EU Will Use Frozen Russian Assets to Fund Ukraine's Defense and Russia Retaliates

Valery Sharifulin, Sputnik, Kremlin Pool Photo via AP

The European Union announced Tuesday that it has reached an agreement to use the profits from frozen Russian assets to purchase arms for Ukraine and to help rebuild that country. The EU controls about $225 billion in frozen Russian assets, and the profits from those assets will generate about $3.3 billion annually.


The European Commission chief, Ursula von der Leyen, said: "There could be no stronger symbol and no greater use for that money than to make Ukraine and all of Europe a safer place to live."

European Trade Commissioner Valdis Dombrovskis also welcomed the decision.

He said the funds would have to get to Ukraine as soon as possible, with the first €1bn tranche - to be used "mainly for military support" - ideally reaching the country by summer.

"Russia will pay directly for its crimes," Mr Dombrovskis said.

Earlier this week, German Chancellor Olaf Scholz said around 90% of revenues from frozen Russian should be spent on arms purchases for Ukraine.

The decision still needs approval from EU finance ministers, who will meet on May 28 to finalize the plan.

The Russians are not happy, and Putin's spokesman, Dmitry "Pornstache" Peskov, proved irony was not only dead but buried in an unmarked grave by saying, "Russia would regard the seizure of revenue from its frozen assets in the European Union as a violation of all norms of the global economic system." 

G7 finance ministers are meeting in Italy this week ahead of the June 13-15 G7 Summit to devise a plan to reach even deeper into Putin's pockets.

Treasury Secretary Janet L. Yellen said in an interview on Sunday that several options for using $300 billion in immobilized Russian assets remained on the table. But she said the most promising idea was for Group of 7 nations to issue a loan to Ukraine that would be backed by profits and interest income that is being earned on Russian assets held in Europe.

Finance ministers from the Group of 7 will be meeting in Italy later this week in hopes of finalizing a plan that they can deliver to heads of state ahead of the group’s leaders meeting next month. The urgency to find a way to deliver more financial support to Ukraine has been mounting as the country’s efforts to fend off Russia have shown signs of faltering.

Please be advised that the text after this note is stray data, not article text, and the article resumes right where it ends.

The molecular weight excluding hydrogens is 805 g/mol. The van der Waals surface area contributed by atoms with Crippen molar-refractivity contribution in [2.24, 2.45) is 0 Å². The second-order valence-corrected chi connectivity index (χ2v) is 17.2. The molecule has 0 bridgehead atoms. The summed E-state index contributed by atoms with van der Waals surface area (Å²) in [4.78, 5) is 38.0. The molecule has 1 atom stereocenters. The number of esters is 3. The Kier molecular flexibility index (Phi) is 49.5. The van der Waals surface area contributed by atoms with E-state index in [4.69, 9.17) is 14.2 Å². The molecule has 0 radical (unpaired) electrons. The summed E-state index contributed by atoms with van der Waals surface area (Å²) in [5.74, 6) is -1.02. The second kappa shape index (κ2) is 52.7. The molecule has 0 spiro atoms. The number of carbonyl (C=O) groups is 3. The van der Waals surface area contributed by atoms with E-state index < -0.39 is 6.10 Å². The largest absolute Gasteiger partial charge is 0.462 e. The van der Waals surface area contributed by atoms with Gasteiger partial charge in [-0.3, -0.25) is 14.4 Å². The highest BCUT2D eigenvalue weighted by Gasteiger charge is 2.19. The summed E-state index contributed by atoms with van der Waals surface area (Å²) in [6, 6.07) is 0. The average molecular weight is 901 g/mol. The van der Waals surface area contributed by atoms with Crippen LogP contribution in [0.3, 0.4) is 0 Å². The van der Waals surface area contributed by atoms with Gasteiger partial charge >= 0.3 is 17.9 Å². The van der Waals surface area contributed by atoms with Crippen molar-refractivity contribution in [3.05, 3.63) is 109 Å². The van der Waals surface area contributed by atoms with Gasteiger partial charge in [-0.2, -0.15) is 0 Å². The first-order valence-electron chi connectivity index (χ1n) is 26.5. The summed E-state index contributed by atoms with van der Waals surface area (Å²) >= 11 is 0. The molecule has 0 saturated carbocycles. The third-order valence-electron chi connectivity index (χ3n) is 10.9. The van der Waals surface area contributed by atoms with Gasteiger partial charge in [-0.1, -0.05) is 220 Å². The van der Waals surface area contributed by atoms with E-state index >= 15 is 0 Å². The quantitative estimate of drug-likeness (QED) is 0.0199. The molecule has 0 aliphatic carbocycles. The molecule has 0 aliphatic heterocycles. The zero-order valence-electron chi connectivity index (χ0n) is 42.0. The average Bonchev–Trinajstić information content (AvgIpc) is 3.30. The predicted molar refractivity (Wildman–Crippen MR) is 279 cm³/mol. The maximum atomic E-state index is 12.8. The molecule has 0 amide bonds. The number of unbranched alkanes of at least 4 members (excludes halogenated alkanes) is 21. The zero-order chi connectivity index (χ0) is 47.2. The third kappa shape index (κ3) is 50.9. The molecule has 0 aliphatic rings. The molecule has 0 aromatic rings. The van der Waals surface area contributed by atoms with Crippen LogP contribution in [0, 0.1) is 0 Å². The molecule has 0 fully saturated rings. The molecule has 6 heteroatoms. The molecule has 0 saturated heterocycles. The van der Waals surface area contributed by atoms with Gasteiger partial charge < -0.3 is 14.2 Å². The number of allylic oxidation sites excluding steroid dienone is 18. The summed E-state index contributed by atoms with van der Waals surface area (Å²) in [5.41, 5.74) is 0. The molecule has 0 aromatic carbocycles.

Reparations are legal under international law, and the UN General Assembly and the G7 have already declared that Russia is liable for reparations for its illegal invasion of Ukraine.


Putin's War, Week 38. The Lines Clarify and Everyone Is Getting Ready for the Next Phase 

 Putin's War, Week 65. G7 Calls for War Crimes Trials and Reparations, F-16 Pilots Start Training, and Russia Is Invaded

Once the EU and G7 have acted, the US government can be expected to move forward in implementing the FAFO—sorry, I mean the REPO ACT—which permits confiscating Russian sovereign assets and using that money to fund Ukraine reconstruction.


Senate Panel Votes to Sic the Repo Man on Frozen Russian Assets 

The West Will Make Russia Pay to Rebuild Ukraine and This Is How That Will Happen 

Sad Faces in the Kremlin As the House Sends Ukraine Aid Package to Almost Certain Senate Approval 

For all of its whining about the "global economic system," Russia has been engaged in a drunken bacchanalia of expropriation.


Putin ally Dmitry Medvedev has previewed the Russian strategy.

Medvedev, a close ally of President Vladimir Putin and the deputy chairman of Russia's Security Council, said on Saturday that Russia would not be able to retaliate in kind against any U.S. seizure of its reserves.

"The reason is clear - we do not have a significant amount of American state property, including money, rights and other US assets. Therefore, the answer can only be asymmetrical. It is not a fact that it will be any less painful," Medvedev wrote on his official Telegram channel.

"We are talking about the foreclosure, for example by a court decision, on the property of private individuals located in the jurisdiction of Russia (money, real estate and movable property in kind, property rights)."

"Yes, this is a complex story, since these individuals usually acted as investors in the Russian economy," Medvedev said. "And we guaranteed them the inviolability of their private property rights. But the unexpected happened - their state declared a hybrid war on us. This must be answered."


If I were developing a Russian response, it would be exactly like the one being executed by Moscow. I'd punish companies and individuals who elected to continue to invest in Russia after the Ukraine invasion as an object lesson to anyone else thinking of sinking their money into Russia. 

The West's decision to follow through on holding Russia, rather than Western taxpayers, liable for reparations is a good thing. Russia will discover at some future date that the West's actions will not stop foreign investment by any country that doesn't contemplate attacking an unoffending, weaker neighbor. China, which does harbor those thoughts, will continue to invest in the West because there is a rule of law. On the other hand, it is difficult to see any of the companies victimized by Putin reentering the Russian market once this war is over.



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